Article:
Sustained warming of the Indian Ocean will increase rainfall above the ocean, but weaken the Indian summer (southwest) monsoon over land, a study has found.
In the study, published in the journal PNAS (Proceedings of the National Academy of Sciences of the US) Monday, a German team of researchers reconstructed Indian summer monsoon rainfall changes over the past 130,000 years.
The German team consisted of researchers from the Max Planck Institute for the Science of Human History, Kiel University and the Alfred Wegener Institute of the Helmholtz Centre for Polar and Marine Research.
The study reported for the first time, that the Indian summer monsoon during the last interglacial (around 130,000 years ago) was weakened by sustained high sea surface temperatures in the equatorial and tropical Indian Ocean, indicating that modern rises in sea temperature could increase droughts in South Asia.
According to the researchers, fluctuations in monsoon rainfall have been linked to the rise and fall of civilisations in the Indian Subcontinent.
The Indian summer monsoon, the researchers note, is crucial for the food security and socioeconomic well-being of 40 per cent of the world’s population.
Researchers are increasingly concerned that global warming may threaten the stability of the monsoon system, but accurate predictions have been hampered by the lack of long-term climate data in the Indian Subcontinent.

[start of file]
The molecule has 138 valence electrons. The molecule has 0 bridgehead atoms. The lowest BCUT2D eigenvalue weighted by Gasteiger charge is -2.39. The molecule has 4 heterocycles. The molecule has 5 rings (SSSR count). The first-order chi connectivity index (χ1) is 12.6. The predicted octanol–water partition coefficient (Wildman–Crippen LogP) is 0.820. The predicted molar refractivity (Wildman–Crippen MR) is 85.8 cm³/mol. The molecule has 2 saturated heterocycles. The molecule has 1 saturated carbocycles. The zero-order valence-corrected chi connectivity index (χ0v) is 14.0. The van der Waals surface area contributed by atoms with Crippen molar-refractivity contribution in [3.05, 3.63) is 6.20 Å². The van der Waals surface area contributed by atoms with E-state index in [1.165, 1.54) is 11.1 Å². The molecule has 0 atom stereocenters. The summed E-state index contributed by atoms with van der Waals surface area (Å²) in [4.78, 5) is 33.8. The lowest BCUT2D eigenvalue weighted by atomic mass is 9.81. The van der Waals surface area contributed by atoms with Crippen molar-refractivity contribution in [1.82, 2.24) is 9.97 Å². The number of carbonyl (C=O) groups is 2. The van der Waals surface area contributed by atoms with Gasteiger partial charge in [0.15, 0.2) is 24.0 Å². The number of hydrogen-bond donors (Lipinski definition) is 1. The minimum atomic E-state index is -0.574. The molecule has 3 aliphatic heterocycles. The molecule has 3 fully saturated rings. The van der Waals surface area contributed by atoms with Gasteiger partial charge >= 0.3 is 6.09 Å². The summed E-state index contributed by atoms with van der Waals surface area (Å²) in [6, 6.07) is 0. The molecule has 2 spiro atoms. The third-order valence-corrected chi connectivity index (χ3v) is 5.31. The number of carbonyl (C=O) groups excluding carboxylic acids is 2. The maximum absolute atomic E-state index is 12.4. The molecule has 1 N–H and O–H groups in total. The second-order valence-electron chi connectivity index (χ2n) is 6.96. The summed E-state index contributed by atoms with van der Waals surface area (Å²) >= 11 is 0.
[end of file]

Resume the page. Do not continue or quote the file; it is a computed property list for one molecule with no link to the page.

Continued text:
How the data was analysed
To reconstruct past Indian summer monsoon rainfall, the researchers analysed a 10-metre-long marine sediment core retrieved from the northern Bay of Bengal, roughly 200 km south of the mouth of the Ganga-Brahmaputra-Meghna rivers.
By analysing the stable hydrogen and carbon isotopes in leaf wax biomarkers preserved in the sediment, researchers were able to track changes in rainfall during the planet’s last two warmer climate states — the last interglacial, which occurred 130,000-115,000 years ago, and the current warm period, the holocene, which began 11,600 years ago.
To identify the main driver of the monsoon rainfall during warm climate states, the researchers compared available reconstructions of past sea surface temperature from the Indian Ocean and found that the equatorial and tropical regions were 1.5-2.5 degrees Celsius warmer during the last interglacial period than during the holocene.
In addition, the researchers used paleoclimate model simulations to show that, in the past, whenever the Indian Ocean’s surface temperature would rise, monsoon rainfall would decrease on land and increase above the Bay of Bengal.
The team’s findings indicate that due to increasing sea surface temperatures in the Indian Ocean, Indian summer monsoon failures are likely to increase as well.
Source: The Print
Photo courtesy: India Today